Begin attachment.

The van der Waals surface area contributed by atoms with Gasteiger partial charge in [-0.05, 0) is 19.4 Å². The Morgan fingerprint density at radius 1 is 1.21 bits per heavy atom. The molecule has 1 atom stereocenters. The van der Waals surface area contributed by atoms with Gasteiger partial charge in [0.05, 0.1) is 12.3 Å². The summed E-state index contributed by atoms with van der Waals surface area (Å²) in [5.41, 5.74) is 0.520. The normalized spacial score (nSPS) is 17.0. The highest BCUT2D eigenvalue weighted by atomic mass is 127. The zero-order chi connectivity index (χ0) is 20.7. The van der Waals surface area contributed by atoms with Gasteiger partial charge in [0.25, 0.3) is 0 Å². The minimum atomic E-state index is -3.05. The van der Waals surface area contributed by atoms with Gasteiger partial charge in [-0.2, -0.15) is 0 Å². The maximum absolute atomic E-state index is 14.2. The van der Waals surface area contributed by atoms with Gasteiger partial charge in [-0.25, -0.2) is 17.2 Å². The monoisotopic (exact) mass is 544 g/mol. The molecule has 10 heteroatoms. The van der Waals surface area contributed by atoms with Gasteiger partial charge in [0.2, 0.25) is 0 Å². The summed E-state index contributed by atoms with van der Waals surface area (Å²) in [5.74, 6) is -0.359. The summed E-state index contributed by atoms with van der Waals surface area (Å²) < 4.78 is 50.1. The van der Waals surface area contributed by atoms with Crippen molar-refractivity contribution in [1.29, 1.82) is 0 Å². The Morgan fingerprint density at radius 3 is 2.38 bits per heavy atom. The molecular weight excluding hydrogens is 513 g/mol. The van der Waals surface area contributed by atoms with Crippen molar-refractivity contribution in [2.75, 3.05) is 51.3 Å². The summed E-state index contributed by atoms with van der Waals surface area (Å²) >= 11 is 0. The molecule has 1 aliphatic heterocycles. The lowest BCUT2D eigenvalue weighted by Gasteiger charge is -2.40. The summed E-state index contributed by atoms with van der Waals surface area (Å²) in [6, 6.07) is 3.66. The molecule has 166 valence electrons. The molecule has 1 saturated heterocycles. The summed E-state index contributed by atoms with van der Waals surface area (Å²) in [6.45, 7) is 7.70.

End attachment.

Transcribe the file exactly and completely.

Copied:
The van der Waals surface area contributed by atoms with Gasteiger partial charge in [-0.05, 0) is 19.4 Å². The Morgan fingerprint density at radius 1 is 1.21 bits per heavy atom. The molecule has 1 atom stereocenters. The van der Waals surface area contributed by atoms with Gasteiger partial charge in [0.05, 0.1) is 12.3 Å². The summed E-state index contributed by atoms with van der Waals surface area (Å²) in [5.41, 5.74) is 0.520. The normalized spacial score (nSPS) is 17.0. The highest BCUT2D eigenvalue weighted by atomic mass is 127. The zero-order chi connectivity index (χ0) is 20.7. The van der Waals surface area contributed by atoms with Gasteiger partial charge in [0.25, 0.3) is 0 Å². The minimum atomic E-state index is -3.05. The van der Waals surface area contributed by atoms with Gasteiger partial charge in [-0.2, -0.15) is 0 Å². The maximum absolute atomic E-state index is 14.2. The van der Waals surface area contributed by atoms with Gasteiger partial charge in [-0.25, -0.2) is 17.2 Å². The monoisotopic (exact) mass is 544 g/mol. The molecule has 10 heteroatoms. The van der Waals surface area contributed by atoms with Gasteiger partial charge in [0.2, 0.25) is 0 Å². The summed E-state index contributed by atoms with van der Waals surface area (Å²) in [5.74, 6) is -0.359. The summed E-state index contributed by atoms with van der Waals surface area (Å²) < 4.78 is 50.1. The van der Waals surface area contributed by atoms with Crippen molar-refractivity contribution in [1.29, 1.82) is 0 Å². The Morgan fingerprint density at radius 3 is 2.38 bits per heavy atom. The molecular weight excluding hydrogens is 513 g/mol. The van der Waals surface area contributed by atoms with Crippen molar-refractivity contribution in [2.75, 3.05) is 51.3 Å². The summed E-state index contributed by atoms with van der Waals surface area (Å²) >= 11 is 0. The molecule has 1 aliphatic heterocycles. The lowest BCUT2D eigenvalue weighted by Gasteiger charge is -2.40. The summed E-state index contributed by atoms with van der Waals surface area (Å²) in [6, 6.07) is 3.66. The molecule has 166 valence electrons. The molecule has 1 saturated heterocycles. The summed E-state index contributed by atoms with van der Waals surface area (Å²) in [6.45, 7) is 7.70.